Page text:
As the safest and most successful coach in the NFL, Belichick has the luxury and the right to ignore the online world. But it is naive to claim that players will do the same.
For most of them, social media has always been a part of their life. And it’s impossible to ignore how much the tenor of the two-way conversation on social media has changed in recent years. It’s meaner than ever, with attacks as personal as they’ve ever been. There are many reasons, but two obvious ones stand out: money and access.
From the explosion of daily fantasy bets, legal since a Supreme Court ruling three years ago, to the growing connection with once-unreachable stars, there is both a reason and a viability for angry fans of spill their bile.
Take the recent example of Raheem Mostert, the 49ers running back who suffered what was later revealed as a season-ending knee injury in Week 1. The online vitriol was so bad that Mostert’s wife took to Instagram to share how fans told her husband he “should kill himself, should be cut, about the way he’s made of glass.”
It was for getting hurt. Players like the Patriots ‘Damien Harris and the Chiefs’ Clyde Edwards-Helaire, whose late-game fumbles cost their teams a potential victory, have seen their social media feeds filled with equally ugly anger, especially from the share of punters who lost money.
It happens in all sports. At the recent US Open, American tennis players Shelby Rogers and Sloane Stephens shared stories of abuse online. In an extreme case tried last March, prominent sports player Benjamin “Parlay” Patz pleaded guilty to threatening Tampa Bay Rays baseball players via direct messages on Instagram.
According to a plea deal, Patz’s threats would have included the following: “I will enter your house while you sleep”; “And cut your neck open”; “I will kill your whole family”; “All those you love will cease soon”; “I’m going to cut up your family”; and “Then dismember [sic] alive. ”He faces up to five years in prison.
For Declan Hill, a professor at the University of New Haven and a leading expert in the sports betting industry, these cases are an offshoot of the “gamblization of sports”, which he called “a new term coined by academics” .
The University of Oxford’s PhD described the growing link between sports leagues and gaming entities as “transforming sport from a sport to a vehicle for the game”.
“The classic case is that of horse racing,” Hill said. “Very few are there because they love horses. They are a vector of gambling addiction.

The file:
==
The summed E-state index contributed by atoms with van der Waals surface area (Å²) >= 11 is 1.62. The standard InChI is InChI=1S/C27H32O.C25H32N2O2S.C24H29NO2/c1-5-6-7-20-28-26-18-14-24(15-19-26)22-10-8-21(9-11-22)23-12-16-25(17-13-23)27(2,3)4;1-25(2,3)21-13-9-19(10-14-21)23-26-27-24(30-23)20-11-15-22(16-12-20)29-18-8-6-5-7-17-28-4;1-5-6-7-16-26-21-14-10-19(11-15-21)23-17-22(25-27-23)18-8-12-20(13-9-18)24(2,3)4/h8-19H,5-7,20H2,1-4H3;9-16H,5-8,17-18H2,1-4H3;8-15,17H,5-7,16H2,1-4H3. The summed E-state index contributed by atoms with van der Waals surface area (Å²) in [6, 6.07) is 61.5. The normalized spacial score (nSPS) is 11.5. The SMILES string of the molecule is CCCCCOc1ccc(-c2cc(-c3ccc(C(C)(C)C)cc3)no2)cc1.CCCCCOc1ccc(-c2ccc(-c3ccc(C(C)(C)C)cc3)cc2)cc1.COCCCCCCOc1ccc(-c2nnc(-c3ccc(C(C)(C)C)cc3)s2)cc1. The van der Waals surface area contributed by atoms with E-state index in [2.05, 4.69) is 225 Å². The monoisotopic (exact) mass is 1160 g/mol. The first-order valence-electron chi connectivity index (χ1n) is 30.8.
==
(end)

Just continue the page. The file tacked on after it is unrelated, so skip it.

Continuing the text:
“In the UK we see a number of studies in which especially young men who follow sport are no longer interested in sport but are interested in gambling. It is changing the nature of sport. Guys say, “It’s not the same game unless I have a few bucks on it.” “
In the case of the NFL, this elephant has never been overlooked in the room. League Rep, Brian McCarthy, detailed the NFL’s efforts to protect the integrity of the game, as well as his advice for teams and players if anything crosses the line. The NFL has dedicated resources to monitoring online abuse, going so far as to contact individual commentators who are making threats.
“I just got back from a security service meeting and part of the presentation to the clubs and players is a main ‘don’t get involved’ message,” said McCarthy. “Let your multiple points of contact, your security staff, the director of player engagement… To borrow a phrase from Homeland Security, ‘See something, say something.’
“We also have a global security operations center, GSOC, which has proprietary and third-party tools to protect and analyze potential threats. Our security service works with clubs and educates appropriate staff. When and where necessary, we engage the police. Many times we contacted the person who posted directly.
“The other part is that we have a relationship with these platforms. If we see something that violates moral standards, the policy is to have them removed immediately. “
The Patriots declined to share their specific approach to online player harassment, but McCarthy pointed to the ongoing conversation between the league and each franchise, citing increased mental health resources both with clubs and at the league.
It was the question of how players deal with such vitriol, of feeling like fans see them as commodities rather than human beings, that prompted me to ask Belichick the question. It wasn’t so much about his own defense, but how at least an element of his keen coaching sense could be devoted to helping players navigate this insidious world. To his credit, he attempted to respond, noting that the best way to blunt such criticism is to stand in solidarity.
“We all rely on each other, are responsible to each other, we support each other,” Belichick said. “And we all make mistakes. You can make a mistake at the start of a game, at the end of a game, sometimes it gets magnified because of the timing. Things that could have happened at other times that could have had so much impact.
“We all need to correct mistakes – that goes for all of us. We do this as an individual, as a unit and as a team. “
Veteran Patriots captain Matthew Slater is taking his coach’s initiative not to use social media, in part because he knows he would be too deeply affected. He offers this advice to young players:
“You can’t let people you don’t know or will never meet talk to in your life. You need to be careful who you allow to talk in your life and how you allow them to talk in your life.
“There is a lot of negativity when it comes to social media. I remind these guys to remember to have strong self-esteem, to remember who they are, the things they represent, the things they hope to represent, the people in their life that matter to them, the family and friends, the people they have real real relationships with.
“And when it comes to people who want to spit negativity on social media, you can’t hold them accountable. “